Originally Web posted Tuesday, 22 June 2010.
Content last modified Saturday, 9 January 2021 .

G.E. Clothes Iron Disassembly Pictorial

In late 2004, i disassembled, cleaned, repaired, and reassembled a General Electric Cat. 21F80 steam clothes iron, made sometime in the mid-20th. century. I photographed various steps along the way, with the intent of typing out a web page (not unlike this one) with information on the process. Unfortunately, the typing didn’t happen in a timely fashion, and all these years later i don’t remember much. Still, i thought the photos might be of some use to someone, or at least of casual interest. I’ve typed out bits of text where the photos have jogged my memory… expect inaccuracies and plenty of missing details.

Note that the photos were taken with a very early digital camera: a 1997 Apple QuickTake 200, with a maximum resolution of 0.3 megapixels and fixed focus. As presented here, they’re as good as they get.


The first step for disassembly is to pry off the settings plate (under the handle), and pry out the water filler funnel:

This exposes a hex nut, which holds the handle and whole top assembly to the base (blurry picture!):

The nut is obviously visible once the settings plate has been removed.

With the funnel and nut (and settings plate) removed, the top assembly will come off as a unit. Lift it up far enough to access the power cord wires, and unscrew the cord from the mechanism via the two slotted screws. Here is what the top assembly looks like, removed, from the inside:

The two power cord screws are visible, standing proudly up off the base unit, at the lower right of the photo above.

Now we see the base, and the tank atop it:

Brass water tank affixed atop the iron base.

I’ve a vague recollection that the hex nut (the very same hex nut that was holding on the top cover/handle assembly) and the cylinder beneath it fastens the tank to the rest of the base/mechanism. The deep hole in the tank, visible just behind the left end of the water window glass tube in the photo, is where the flat metal thermostat adjusting link passes (discussed below).

Once the tank is removed (and there may be Gotchas that i’m not recalling), the thermostat and the rest of the mechanism is exposed:

This is as far as i needed to go in disassembling the iron. The grommet that goes between the water tank and the base is visible (it is brownish red) just behind the front tip of the iron base. Also note the black disc and white “rider” atop the disc: this is the thermostat adjustment. There is a long, flat metal shaft (which did not make it into any of these pictures) which connects the temperature lever on the handle down to this black disc. As the disc rotates, the ramp of the disc raises/lowers the white “rider”, adjusting the pressure on the bimetallic thermostat arm. When you’re looking at the actual mechanism and moving the disc, you’ll discover (as i did) that the minimum bending of the thermostat arm happens at the highest temperature setting, and the maximum bending force is applied at the Off setting. For this reason, for maximum accuracy and life of the thermostat, keep the lever all the way at its highest setting (LIN, for Linen, on this iron) when the iron is unplugged and being stored.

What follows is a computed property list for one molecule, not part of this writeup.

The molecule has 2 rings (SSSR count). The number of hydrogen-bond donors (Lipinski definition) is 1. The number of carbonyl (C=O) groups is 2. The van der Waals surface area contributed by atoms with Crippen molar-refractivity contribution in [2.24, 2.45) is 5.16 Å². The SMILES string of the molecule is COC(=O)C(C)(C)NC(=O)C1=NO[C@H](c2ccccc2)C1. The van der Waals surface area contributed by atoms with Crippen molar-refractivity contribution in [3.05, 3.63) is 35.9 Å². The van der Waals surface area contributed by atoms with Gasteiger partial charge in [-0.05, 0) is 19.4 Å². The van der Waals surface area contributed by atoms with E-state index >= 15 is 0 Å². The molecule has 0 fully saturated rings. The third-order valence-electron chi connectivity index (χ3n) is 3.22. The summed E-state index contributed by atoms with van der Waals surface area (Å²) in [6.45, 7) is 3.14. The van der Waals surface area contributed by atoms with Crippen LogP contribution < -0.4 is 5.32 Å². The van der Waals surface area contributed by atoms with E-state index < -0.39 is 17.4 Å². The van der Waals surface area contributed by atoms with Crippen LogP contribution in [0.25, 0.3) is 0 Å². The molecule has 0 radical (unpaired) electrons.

I don’t recall much about reassembly that won’t be obvious from considering the information above. There may be a little bit of a challenge getting the thermostat link in position between the disc in the base and the lever in the handle. The real stumper for both disassembly and reassembly was the water fill funnel: it was not obvious that it needed to come out during disassembly, and it was not obvious how to get it to stay in position at the end of reassembly. I strongly recommend leaving it out until you know that the rest of the iron is fully functional to your satisfaction. To fix it back in place, the bottom (inner) end needs to be flared outward (with a screwdriver or other tool). Other than that, and remembering to reconnect the power cord, there should not be any surprises during reassembly… as best i remember.